Legislative Advocacy

Legislative Advocacy

Advocate for Protective Laws and Policies

ECPAT has been at the forefront of the fight for legislation that will protect children who are commercially sexually exploited. The federal government passed the Trafficking Victims Protection Act in 2000. The law states that a person under 18 who is induced to perform a commercial sex act is a victim of a severe form of trafficking (22 U.S.C. 7102), not a perpetrator of prostitution. We continue to seek improvements in federal laws and policies, drawing on our past success and our vast experience in knowing what works for child protection.
While there have been huge victories in federal laws, many state courts and police departments continue to treat underage victims as criminals. This may occur due to a lack of training, too few resources for victims, and misperceptions about the experience of children who are exploited in the sex trade. By turning child victims over to the juvenile justice system states perpetrate an endless cycle of arrest, detention, and abuse. In order to put an end to this cycle, ECPAT-USA fights for passage of “Safe Harbor” laws. These laws can:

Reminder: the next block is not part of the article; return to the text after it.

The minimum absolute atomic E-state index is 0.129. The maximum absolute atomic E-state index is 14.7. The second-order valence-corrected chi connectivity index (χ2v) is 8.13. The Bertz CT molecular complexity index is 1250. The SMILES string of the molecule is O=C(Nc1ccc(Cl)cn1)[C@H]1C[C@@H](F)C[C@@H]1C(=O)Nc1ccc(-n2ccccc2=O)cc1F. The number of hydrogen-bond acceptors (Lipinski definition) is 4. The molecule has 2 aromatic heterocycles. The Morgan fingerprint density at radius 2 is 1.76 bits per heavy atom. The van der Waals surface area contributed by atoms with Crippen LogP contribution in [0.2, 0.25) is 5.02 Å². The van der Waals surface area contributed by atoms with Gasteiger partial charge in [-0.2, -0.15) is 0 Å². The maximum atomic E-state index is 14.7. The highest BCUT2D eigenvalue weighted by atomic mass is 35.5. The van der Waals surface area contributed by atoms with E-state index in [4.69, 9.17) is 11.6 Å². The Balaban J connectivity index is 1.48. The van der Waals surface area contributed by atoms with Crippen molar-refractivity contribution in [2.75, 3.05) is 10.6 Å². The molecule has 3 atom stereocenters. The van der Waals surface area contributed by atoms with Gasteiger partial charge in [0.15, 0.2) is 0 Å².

1. Correct the conflicts between federal and state law by exempting children from prosecution for prostitution.
  2. Require training for law enforcement and other first responders on how to identify and assist victims.
  3. Increase the penalties for traffickers and purchasers of sex.
  4. Prompt the collaboration of a multidisciplinary team to develop a statewide system of care.
ECPAT-USA provides guidance, policy recommendations, and advocacy support to organizations in states across the country to improve the legal and system response to exploitation. ECPAT-USA is proud to support the efforts of local partners who are leading the fight to protect the children in their state. We have been a part of successful efforts in 5 states that passed Safe Harbor laws. But there is much more to do. Find out about what your state has done to pass and implement a Safe Harbor law.